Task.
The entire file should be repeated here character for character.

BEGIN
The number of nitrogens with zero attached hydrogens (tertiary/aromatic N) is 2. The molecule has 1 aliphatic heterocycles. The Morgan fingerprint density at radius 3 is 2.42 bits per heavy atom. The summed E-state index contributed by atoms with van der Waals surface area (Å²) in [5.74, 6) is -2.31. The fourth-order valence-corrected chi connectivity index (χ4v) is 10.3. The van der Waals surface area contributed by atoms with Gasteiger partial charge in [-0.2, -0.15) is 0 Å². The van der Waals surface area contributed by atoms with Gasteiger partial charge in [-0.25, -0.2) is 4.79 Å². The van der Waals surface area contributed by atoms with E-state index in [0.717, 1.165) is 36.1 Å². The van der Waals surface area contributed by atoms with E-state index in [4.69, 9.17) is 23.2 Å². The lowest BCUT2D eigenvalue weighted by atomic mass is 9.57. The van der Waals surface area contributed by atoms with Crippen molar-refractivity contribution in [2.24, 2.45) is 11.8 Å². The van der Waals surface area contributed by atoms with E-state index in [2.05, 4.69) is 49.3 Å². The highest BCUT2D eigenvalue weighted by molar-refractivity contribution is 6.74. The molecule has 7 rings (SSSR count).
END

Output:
The number of nitrogens with zero attached hydrogens (tertiary/aromatic N) is 2. The molecule has 1 aliphatic heterocycles. The Morgan fingerprint density at radius 3 is 2.42 bits per heavy atom. The summed E-state index contributed by atoms with van der Waals surface area (Å²) in [5.74, 6) is -2.31. The fourth-order valence-corrected chi connectivity index (χ4v) is 10.3. The van der Waals surface area contributed by atoms with Gasteiger partial charge in [-0.2, -0.15) is 0 Å². The van der Waals surface area contributed by atoms with Gasteiger partial charge in [-0.25, -0.2) is 4.79 Å². The van der Waals surface area contributed by atoms with E-state index in [0.717, 1.165) is 36.1 Å². The van der Waals surface area contributed by atoms with E-state index in [4.69, 9.17) is 23.2 Å². The lowest BCUT2D eigenvalue weighted by atomic mass is 9.57. The van der Waals surface area contributed by atoms with Crippen molar-refractivity contribution in [2.24, 2.45) is 11.8 Å². The van der Waals surface area contributed by atoms with E-state index in [2.05, 4.69) is 49.3 Å². The highest BCUT2D eigenvalue weighted by molar-refractivity contribution is 6.74. The molecule has 7 rings (SSSR count).